The Amistad Research Center is pleased to open the papers of mathematics educator, dean, specialist in teacher training programs, and public school administrator Raymond J. Pitts for research. With the assistance of a grant from the Institute of Museum and Library Services (IMLS), the Raymond Pitts papers are one of fifteen archival collections to be processed as part of a two-year project highlighting the accomplishments of African Americans in Science, Technology, Engineering, and Mathematics (STEM) fields.
Dr. Pitts began his career as a mathematics instructor. For eighteen years, he served on the faculty of Fort Valley State College. While there, his introduction of the first campus statistics laboratory and the first all-state science fair in Georgia, including his statewide studies of math education in Black high schools, contributed greatly to the success of the teacher training programs at the school. He moved to California in 1956 to work in the state's public educational system. Amistad’s collection highlights these California years, tracing Pitts’ career from a mathematics instructor to his work in various administrative positions.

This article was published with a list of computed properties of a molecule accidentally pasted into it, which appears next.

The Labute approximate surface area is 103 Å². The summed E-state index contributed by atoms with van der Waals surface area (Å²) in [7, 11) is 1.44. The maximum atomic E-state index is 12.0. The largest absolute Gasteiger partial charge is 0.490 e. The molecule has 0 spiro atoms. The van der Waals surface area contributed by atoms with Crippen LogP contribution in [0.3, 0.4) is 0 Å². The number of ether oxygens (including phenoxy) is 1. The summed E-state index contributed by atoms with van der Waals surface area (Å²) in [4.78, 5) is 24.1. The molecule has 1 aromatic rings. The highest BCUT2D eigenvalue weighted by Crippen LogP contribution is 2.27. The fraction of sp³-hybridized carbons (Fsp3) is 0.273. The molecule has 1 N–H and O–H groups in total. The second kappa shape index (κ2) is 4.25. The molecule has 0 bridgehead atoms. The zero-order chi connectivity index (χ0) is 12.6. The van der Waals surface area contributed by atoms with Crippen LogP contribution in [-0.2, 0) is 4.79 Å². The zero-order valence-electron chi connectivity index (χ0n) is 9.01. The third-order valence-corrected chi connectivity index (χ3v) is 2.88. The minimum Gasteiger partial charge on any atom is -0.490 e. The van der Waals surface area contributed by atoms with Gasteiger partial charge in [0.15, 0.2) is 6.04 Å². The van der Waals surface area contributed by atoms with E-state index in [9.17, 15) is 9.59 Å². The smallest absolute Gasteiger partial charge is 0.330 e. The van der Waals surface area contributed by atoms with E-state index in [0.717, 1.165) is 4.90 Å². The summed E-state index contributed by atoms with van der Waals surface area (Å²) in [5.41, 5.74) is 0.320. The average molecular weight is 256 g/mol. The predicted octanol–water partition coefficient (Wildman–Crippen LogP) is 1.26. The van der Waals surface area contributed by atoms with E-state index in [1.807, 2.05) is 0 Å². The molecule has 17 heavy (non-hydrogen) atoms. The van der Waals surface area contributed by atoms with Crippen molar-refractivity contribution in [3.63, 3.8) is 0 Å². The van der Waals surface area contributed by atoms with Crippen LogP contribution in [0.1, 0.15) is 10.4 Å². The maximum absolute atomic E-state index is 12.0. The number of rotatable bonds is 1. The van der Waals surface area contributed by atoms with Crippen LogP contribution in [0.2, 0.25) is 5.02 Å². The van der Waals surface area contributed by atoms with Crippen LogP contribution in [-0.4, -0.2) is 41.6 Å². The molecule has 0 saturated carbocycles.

Beyond mathematics, Dr. Pitts worked extensively advocating for disadvantaged students. In his position as Director of the Department of Intergroup Education for Pasadena schools, Pitts was responsible for fair racial integration and “full equality of education for all students.” In his work for the California State Department of Education and the San Francisco Unified School District, Pitts was also active in compensatory education for children at risk of cognitive impairment.
Some of the highlights of the papers include a series of teacher curriculum guides, each of which covers a specific subject, ranging from business to ethnic studies to mathematics. The audiovisual series also includes some interesting items. In recorded interviews with Dr. Aaron Brown, Pitts speaks with the educator about his education, career, work with the NAACP, and contributions to the education of African American students in Georgia during the era of segregation.
Images from the Raymond Pitts papers. Images from the Amistad’s website, newsletters, and blogs cannot be reproduced without permission.